binwalk is a command-line tool in Linux that is used to analyze and extract the contents of binary files. It is commonly used to reverse engineer firmware images or other types of binary files to discover hidden or encoded data, such as bootloaders, kernel images, or filesystems.
To use binwalk, you will need to have the binwalk package installed on your Linux system. You can install binwalk using the package manager for your specific distribution of Linux. For example, on an Ubuntu system, you can use the apt command to install binwalk:
$ sudo apt install binwalk
Once binwalk is installed, you can use it to analyze a binary file by running the binwalk command followed by the name of the file. binwalk will scan the file and attempt to identify any known data structures or patterns that it contains.
binwalk supports a variety of command-line options that allow you to customize the analysis and extraction process, such as the signature database to use, the output format, or the extraction options. You can use these options to fine-tune the analysis and extraction to suit your needs.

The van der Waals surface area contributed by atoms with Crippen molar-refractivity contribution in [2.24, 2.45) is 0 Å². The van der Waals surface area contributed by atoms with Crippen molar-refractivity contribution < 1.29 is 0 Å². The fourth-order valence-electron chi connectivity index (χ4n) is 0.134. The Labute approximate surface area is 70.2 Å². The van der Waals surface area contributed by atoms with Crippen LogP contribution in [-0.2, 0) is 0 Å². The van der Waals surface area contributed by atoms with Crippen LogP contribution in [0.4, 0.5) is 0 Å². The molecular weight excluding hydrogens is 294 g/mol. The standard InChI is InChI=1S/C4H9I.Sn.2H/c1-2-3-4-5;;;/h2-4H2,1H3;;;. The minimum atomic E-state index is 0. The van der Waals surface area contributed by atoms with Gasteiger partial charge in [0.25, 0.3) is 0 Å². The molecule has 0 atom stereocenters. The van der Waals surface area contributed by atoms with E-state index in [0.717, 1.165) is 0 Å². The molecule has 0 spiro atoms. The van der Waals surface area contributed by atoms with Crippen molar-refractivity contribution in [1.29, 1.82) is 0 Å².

For example, to extract all the files contained in a firmware image called example.bin, you could use the following command:
# binwalk -e example.bin
To display the results of the analysis in a different output format, such as JSON, you could use the following command:
# binwalk --output=json example.bin
For more information on using binwalk, you can consult the binwalk documentation or use the binwalk –help command to view a list of available options and usage examples.
binwalk Command Examples
1. Scan a binary file:
# binwalk path/to/binary
2. Extract files from a binary, specifying the output directory:
# binwalk --extract --directory output_directory path/to/binary
3. Recursively extract files from a binary limiting the recursion depth to 2:
# binwalk --extract --matryoshka --depth 2 path/to/binary
4. Extract files from a binary with the specified file signature:
# binwalk --dd 'png image:png' path/to/binary
5. Analyze the entropy of a binary, saving the plot with the same name as the binary and `.png` extension appended:
# binwalk --entropy --save path/to/binary
6. Combine entropy, signature and opcodes analysis in a single command:
# binwalk --entropy --signature --opcodes path/to/binary